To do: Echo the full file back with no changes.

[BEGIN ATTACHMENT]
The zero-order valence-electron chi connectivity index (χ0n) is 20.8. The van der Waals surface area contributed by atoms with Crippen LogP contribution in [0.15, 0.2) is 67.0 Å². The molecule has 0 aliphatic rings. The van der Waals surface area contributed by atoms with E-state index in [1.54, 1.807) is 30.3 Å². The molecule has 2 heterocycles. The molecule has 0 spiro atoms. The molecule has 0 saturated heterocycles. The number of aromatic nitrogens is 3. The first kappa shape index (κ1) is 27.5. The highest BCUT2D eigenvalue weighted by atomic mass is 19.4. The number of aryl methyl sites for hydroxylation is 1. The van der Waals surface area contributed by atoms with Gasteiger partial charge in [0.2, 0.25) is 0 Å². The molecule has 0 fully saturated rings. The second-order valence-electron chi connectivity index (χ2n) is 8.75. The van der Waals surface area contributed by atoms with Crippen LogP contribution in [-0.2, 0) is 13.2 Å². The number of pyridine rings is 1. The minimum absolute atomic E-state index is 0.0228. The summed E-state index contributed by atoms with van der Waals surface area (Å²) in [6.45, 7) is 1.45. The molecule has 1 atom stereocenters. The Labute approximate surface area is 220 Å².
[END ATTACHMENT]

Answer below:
The zero-order valence-electron chi connectivity index (χ0n) is 20.8. The van der Waals surface area contributed by atoms with Crippen LogP contribution in [0.15, 0.2) is 67.0 Å². The molecule has 0 aliphatic rings. The van der Waals surface area contributed by atoms with E-state index in [1.54, 1.807) is 30.3 Å². The molecule has 2 heterocycles. The molecule has 0 spiro atoms. The molecule has 0 saturated heterocycles. The number of aromatic nitrogens is 3. The first kappa shape index (κ1) is 27.5. The highest BCUT2D eigenvalue weighted by atomic mass is 19.4. The number of aryl methyl sites for hydroxylation is 1. The van der Waals surface area contributed by atoms with Gasteiger partial charge in [0.2, 0.25) is 0 Å². The molecule has 0 fully saturated rings. The second-order valence-electron chi connectivity index (χ2n) is 8.75. The van der Waals surface area contributed by atoms with Crippen LogP contribution in [-0.2, 0) is 13.2 Å². The number of pyridine rings is 1. The minimum absolute atomic E-state index is 0.0228. The summed E-state index contributed by atoms with van der Waals surface area (Å²) in [6.45, 7) is 1.45. The molecule has 1 atom stereocenters. The Labute approximate surface area is 220 Å².